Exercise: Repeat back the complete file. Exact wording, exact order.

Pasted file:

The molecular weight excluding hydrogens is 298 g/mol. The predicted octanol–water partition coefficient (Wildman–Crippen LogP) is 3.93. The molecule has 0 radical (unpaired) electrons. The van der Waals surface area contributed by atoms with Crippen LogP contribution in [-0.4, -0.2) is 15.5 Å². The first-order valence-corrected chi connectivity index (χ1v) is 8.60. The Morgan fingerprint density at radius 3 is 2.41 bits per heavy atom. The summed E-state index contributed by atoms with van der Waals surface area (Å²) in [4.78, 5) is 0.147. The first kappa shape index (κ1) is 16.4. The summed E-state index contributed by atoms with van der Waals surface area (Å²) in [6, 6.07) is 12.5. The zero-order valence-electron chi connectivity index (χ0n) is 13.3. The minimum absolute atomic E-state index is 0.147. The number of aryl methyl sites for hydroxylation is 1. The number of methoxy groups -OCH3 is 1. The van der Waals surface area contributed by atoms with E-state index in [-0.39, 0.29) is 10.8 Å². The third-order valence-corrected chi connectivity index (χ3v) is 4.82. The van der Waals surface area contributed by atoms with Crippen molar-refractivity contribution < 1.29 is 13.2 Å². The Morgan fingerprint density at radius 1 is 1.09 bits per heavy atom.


The molecular weight excluding hydrogens is 298 g/mol. The predicted octanol–water partition coefficient (Wildman–Crippen LogP) is 3.93. The molecule has 0 radical (unpaired) electrons. The van der Waals surface area contributed by atoms with Crippen LogP contribution in [-0.4, -0.2) is 15.5 Å². The first-order valence-corrected chi connectivity index (χ1v) is 8.60. The Morgan fingerprint density at radius 3 is 2.41 bits per heavy atom. The summed E-state index contributed by atoms with van der Waals surface area (Å²) in [4.78, 5) is 0.147. The first kappa shape index (κ1) is 16.4. The summed E-state index contributed by atoms with van der Waals surface area (Å²) in [6, 6.07) is 12.5. The zero-order valence-electron chi connectivity index (χ0n) is 13.3. The minimum absolute atomic E-state index is 0.147. The number of aryl methyl sites for hydroxylation is 1. The number of methoxy groups -OCH3 is 1. The van der Waals surface area contributed by atoms with E-state index in [-0.39, 0.29) is 10.8 Å². The third-order valence-corrected chi connectivity index (χ3v) is 4.82. The van der Waals surface area contributed by atoms with Crippen molar-refractivity contribution < 1.29 is 13.2 Å². The Morgan fingerprint density at radius 1 is 1.09 bits per heavy atom.